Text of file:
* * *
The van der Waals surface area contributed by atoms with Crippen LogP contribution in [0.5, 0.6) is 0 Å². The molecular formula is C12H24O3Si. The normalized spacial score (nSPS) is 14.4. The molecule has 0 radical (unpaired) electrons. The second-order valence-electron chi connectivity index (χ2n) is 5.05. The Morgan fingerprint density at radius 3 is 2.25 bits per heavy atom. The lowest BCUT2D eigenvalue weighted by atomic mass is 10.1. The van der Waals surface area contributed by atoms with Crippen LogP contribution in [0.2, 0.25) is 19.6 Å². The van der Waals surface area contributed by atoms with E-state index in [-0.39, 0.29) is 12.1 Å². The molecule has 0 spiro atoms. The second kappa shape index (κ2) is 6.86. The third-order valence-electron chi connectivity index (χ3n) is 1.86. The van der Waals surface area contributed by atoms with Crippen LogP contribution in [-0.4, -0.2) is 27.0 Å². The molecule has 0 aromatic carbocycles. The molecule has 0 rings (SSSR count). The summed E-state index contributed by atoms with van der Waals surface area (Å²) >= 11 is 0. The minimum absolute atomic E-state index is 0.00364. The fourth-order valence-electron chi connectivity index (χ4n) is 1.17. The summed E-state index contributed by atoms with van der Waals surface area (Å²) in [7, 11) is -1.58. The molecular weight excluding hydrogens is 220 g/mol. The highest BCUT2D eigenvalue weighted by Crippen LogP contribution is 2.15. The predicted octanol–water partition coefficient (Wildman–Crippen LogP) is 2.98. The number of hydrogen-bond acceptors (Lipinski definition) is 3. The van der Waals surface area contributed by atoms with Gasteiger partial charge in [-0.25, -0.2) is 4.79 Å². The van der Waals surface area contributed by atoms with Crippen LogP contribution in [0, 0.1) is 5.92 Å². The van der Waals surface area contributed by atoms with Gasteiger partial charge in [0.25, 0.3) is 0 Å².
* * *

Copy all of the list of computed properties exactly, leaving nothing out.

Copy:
The van der Waals surface area contributed by atoms with Crippen LogP contribution in [0.5, 0.6) is 0 Å². The molecular formula is C12H24O3Si. The normalized spacial score (nSPS) is 14.4. The molecule has 0 radical (unpaired) electrons. The second-order valence-electron chi connectivity index (χ2n) is 5.05. The Morgan fingerprint density at radius 3 is 2.25 bits per heavy atom. The lowest BCUT2D eigenvalue weighted by atomic mass is 10.1. The van der Waals surface area contributed by atoms with Crippen LogP contribution in [0.2, 0.25) is 19.6 Å². The van der Waals surface area contributed by atoms with E-state index in [-0.39, 0.29) is 12.1 Å². The molecule has 0 spiro atoms. The second kappa shape index (κ2) is 6.86. The third-order valence-electron chi connectivity index (χ3n) is 1.86. The van der Waals surface area contributed by atoms with Crippen LogP contribution in [-0.4, -0.2) is 27.0 Å². The molecule has 0 aromatic carbocycles. The molecule has 0 rings (SSSR count). The summed E-state index contributed by atoms with van der Waals surface area (Å²) >= 11 is 0. The minimum absolute atomic E-state index is 0.00364. The fourth-order valence-electron chi connectivity index (χ4n) is 1.17. The summed E-state index contributed by atoms with van der Waals surface area (Å²) in [7, 11) is -1.58. The molecular weight excluding hydrogens is 220 g/mol. The highest BCUT2D eigenvalue weighted by Crippen LogP contribution is 2.15. The predicted octanol–water partition coefficient (Wildman–Crippen LogP) is 2.98. The number of hydrogen-bond acceptors (Lipinski definition) is 3. The van der Waals surface area contributed by atoms with Gasteiger partial charge in [-0.25, -0.2) is 4.79 Å². The van der Waals surface area contributed by atoms with Crippen LogP contribution in [0, 0.1) is 5.92 Å². The van der Waals surface area contributed by atoms with Gasteiger partial charge in [0.25, 0.3) is 0 Å².